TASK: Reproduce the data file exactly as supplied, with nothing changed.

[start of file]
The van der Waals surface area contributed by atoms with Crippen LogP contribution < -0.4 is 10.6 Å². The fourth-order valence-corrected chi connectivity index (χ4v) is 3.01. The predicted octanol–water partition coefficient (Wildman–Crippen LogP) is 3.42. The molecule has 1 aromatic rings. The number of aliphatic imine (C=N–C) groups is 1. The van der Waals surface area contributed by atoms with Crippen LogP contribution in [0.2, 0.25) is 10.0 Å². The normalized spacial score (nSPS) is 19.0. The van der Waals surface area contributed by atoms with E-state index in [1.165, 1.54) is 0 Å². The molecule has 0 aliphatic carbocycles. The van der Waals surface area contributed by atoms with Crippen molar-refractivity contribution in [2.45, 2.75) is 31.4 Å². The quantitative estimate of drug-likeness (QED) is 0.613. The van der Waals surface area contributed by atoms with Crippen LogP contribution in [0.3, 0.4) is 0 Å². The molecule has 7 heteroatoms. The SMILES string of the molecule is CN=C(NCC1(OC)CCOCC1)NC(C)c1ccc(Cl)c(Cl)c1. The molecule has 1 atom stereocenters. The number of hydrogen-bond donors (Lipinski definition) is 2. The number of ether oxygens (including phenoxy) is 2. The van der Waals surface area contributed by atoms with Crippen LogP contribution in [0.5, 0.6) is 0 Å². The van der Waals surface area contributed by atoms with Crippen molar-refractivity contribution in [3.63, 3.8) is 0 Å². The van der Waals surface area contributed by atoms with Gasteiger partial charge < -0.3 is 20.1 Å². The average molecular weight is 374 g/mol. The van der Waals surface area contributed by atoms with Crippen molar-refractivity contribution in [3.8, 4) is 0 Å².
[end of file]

The van der Waals surface area contributed by atoms with Crippen LogP contribution < -0.4 is 10.6 Å². The fourth-order valence-corrected chi connectivity index (χ4v) is 3.01. The predicted octanol–water partition coefficient (Wildman–Crippen LogP) is 3.42. The molecule has 1 aromatic rings. The number of aliphatic imine (C=N–C) groups is 1. The van der Waals surface area contributed by atoms with Crippen LogP contribution in [0.2, 0.25) is 10.0 Å². The normalized spacial score (nSPS) is 19.0. The van der Waals surface area contributed by atoms with E-state index in [1.165, 1.54) is 0 Å². The molecule has 0 aliphatic carbocycles. The van der Waals surface area contributed by atoms with Crippen molar-refractivity contribution in [2.45, 2.75) is 31.4 Å². The quantitative estimate of drug-likeness (QED) is 0.613. The van der Waals surface area contributed by atoms with Crippen LogP contribution in [0.3, 0.4) is 0 Å². The molecule has 7 heteroatoms. The SMILES string of the molecule is CN=C(NCC1(OC)CCOCC1)NC(C)c1ccc(Cl)c(Cl)c1. The molecule has 1 atom stereocenters. The number of hydrogen-bond donors (Lipinski definition) is 2. The number of ether oxygens (including phenoxy) is 2. The van der Waals surface area contributed by atoms with Crippen LogP contribution in [0.5, 0.6) is 0 Å². The van der Waals surface area contributed by atoms with Crippen molar-refractivity contribution in [3.63, 3.8) is 0 Å². The van der Waals surface area contributed by atoms with Gasteiger partial charge < -0.3 is 20.1 Å². The average molecular weight is 374 g/mol. The van der Waals surface area contributed by atoms with Crippen molar-refractivity contribution in [3.8, 4) is 0 Å².